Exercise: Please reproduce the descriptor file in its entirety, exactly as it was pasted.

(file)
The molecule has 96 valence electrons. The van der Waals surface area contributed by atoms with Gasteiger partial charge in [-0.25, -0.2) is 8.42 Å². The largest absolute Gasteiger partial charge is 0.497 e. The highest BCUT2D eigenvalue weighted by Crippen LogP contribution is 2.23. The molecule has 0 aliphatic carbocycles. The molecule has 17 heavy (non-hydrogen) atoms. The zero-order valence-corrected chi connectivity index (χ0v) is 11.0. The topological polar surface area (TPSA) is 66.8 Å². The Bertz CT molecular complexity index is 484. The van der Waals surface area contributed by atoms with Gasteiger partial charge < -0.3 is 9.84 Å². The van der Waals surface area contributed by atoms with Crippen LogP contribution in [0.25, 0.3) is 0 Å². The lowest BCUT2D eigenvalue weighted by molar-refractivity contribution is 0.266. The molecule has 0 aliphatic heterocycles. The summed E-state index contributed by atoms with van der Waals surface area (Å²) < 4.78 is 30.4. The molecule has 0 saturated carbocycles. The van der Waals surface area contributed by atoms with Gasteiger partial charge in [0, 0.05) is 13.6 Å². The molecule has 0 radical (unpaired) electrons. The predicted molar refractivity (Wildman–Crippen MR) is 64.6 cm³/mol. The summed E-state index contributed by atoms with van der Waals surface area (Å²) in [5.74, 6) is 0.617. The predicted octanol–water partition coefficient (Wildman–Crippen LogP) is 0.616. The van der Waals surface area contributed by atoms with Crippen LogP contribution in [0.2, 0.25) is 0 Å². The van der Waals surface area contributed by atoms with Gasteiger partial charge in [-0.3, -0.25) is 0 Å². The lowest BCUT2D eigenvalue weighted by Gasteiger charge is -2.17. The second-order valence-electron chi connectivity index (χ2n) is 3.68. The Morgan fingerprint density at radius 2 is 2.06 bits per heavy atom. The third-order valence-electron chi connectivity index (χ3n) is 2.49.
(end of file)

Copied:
The molecule has 96 valence electrons. The van der Waals surface area contributed by atoms with Gasteiger partial charge in [-0.25, -0.2) is 8.42 Å². The largest absolute Gasteiger partial charge is 0.497 e. The highest BCUT2D eigenvalue weighted by Crippen LogP contribution is 2.23. The molecule has 0 aliphatic carbocycles. The molecule has 17 heavy (non-hydrogen) atoms. The zero-order valence-corrected chi connectivity index (χ0v) is 11.0. The topological polar surface area (TPSA) is 66.8 Å². The Bertz CT molecular complexity index is 484. The van der Waals surface area contributed by atoms with Gasteiger partial charge < -0.3 is 9.84 Å². The van der Waals surface area contributed by atoms with Crippen LogP contribution in [0.25, 0.3) is 0 Å². The lowest BCUT2D eigenvalue weighted by molar-refractivity contribution is 0.266. The molecule has 0 aliphatic heterocycles. The summed E-state index contributed by atoms with van der Waals surface area (Å²) < 4.78 is 30.4. The molecule has 0 saturated carbocycles. The van der Waals surface area contributed by atoms with Gasteiger partial charge in [0, 0.05) is 13.6 Å². The molecule has 0 radical (unpaired) electrons. The predicted molar refractivity (Wildman–Crippen MR) is 64.6 cm³/mol. The summed E-state index contributed by atoms with van der Waals surface area (Å²) in [5.74, 6) is 0.617. The predicted octanol–water partition coefficient (Wildman–Crippen LogP) is 0.616. The van der Waals surface area contributed by atoms with Crippen LogP contribution in [0.2, 0.25) is 0 Å². The van der Waals surface area contributed by atoms with Gasteiger partial charge in [-0.3, -0.25) is 0 Å². The lowest BCUT2D eigenvalue weighted by Gasteiger charge is -2.17. The second-order valence-electron chi connectivity index (χ2n) is 3.68. The Morgan fingerprint density at radius 2 is 2.06 bits per heavy atom. The third-order valence-electron chi connectivity index (χ3n) is 2.49.